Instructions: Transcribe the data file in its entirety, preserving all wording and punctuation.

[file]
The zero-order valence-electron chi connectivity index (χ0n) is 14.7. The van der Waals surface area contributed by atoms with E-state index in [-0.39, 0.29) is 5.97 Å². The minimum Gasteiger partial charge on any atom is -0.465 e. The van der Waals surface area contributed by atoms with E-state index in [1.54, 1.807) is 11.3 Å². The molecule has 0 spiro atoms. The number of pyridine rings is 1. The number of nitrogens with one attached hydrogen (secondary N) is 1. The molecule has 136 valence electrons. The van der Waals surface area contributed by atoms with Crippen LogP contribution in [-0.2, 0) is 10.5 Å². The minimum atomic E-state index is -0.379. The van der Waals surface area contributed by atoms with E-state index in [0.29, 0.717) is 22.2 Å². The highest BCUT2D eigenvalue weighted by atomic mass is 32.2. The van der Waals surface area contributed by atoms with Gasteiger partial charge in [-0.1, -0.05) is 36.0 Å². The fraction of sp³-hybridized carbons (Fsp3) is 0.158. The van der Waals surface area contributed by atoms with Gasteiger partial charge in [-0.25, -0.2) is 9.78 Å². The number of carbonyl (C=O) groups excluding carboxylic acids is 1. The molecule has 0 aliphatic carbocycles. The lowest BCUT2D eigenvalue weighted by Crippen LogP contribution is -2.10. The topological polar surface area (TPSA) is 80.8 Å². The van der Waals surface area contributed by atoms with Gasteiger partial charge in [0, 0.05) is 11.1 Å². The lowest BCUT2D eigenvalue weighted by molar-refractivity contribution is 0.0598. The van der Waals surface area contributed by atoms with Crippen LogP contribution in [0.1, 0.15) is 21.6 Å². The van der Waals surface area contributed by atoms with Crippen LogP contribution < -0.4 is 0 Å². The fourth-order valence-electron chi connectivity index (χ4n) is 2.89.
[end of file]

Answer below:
The zero-order valence-electron chi connectivity index (χ0n) is 14.7. The van der Waals surface area contributed by atoms with E-state index in [-0.39, 0.29) is 5.97 Å². The minimum Gasteiger partial charge on any atom is -0.465 e. The van der Waals surface area contributed by atoms with E-state index in [1.54, 1.807) is 11.3 Å². The molecule has 0 spiro atoms. The number of pyridine rings is 1. The number of nitrogens with one attached hydrogen (secondary N) is 1. The molecule has 136 valence electrons. The van der Waals surface area contributed by atoms with Crippen LogP contribution in [-0.2, 0) is 10.5 Å². The minimum atomic E-state index is -0.379. The van der Waals surface area contributed by atoms with E-state index in [0.29, 0.717) is 22.2 Å². The highest BCUT2D eigenvalue weighted by atomic mass is 32.2. The van der Waals surface area contributed by atoms with Gasteiger partial charge in [-0.1, -0.05) is 36.0 Å². The fraction of sp³-hybridized carbons (Fsp3) is 0.158. The van der Waals surface area contributed by atoms with Gasteiger partial charge in [-0.25, -0.2) is 9.78 Å². The number of carbonyl (C=O) groups excluding carboxylic acids is 1. The molecule has 0 aliphatic carbocycles. The lowest BCUT2D eigenvalue weighted by Crippen LogP contribution is -2.10. The topological polar surface area (TPSA) is 80.8 Å². The van der Waals surface area contributed by atoms with Gasteiger partial charge in [0, 0.05) is 11.1 Å². The lowest BCUT2D eigenvalue weighted by molar-refractivity contribution is 0.0598. The van der Waals surface area contributed by atoms with Crippen LogP contribution in [0.1, 0.15) is 21.6 Å². The van der Waals surface area contributed by atoms with Crippen LogP contribution < -0.4 is 0 Å². The fourth-order valence-electron chi connectivity index (χ4n) is 2.89.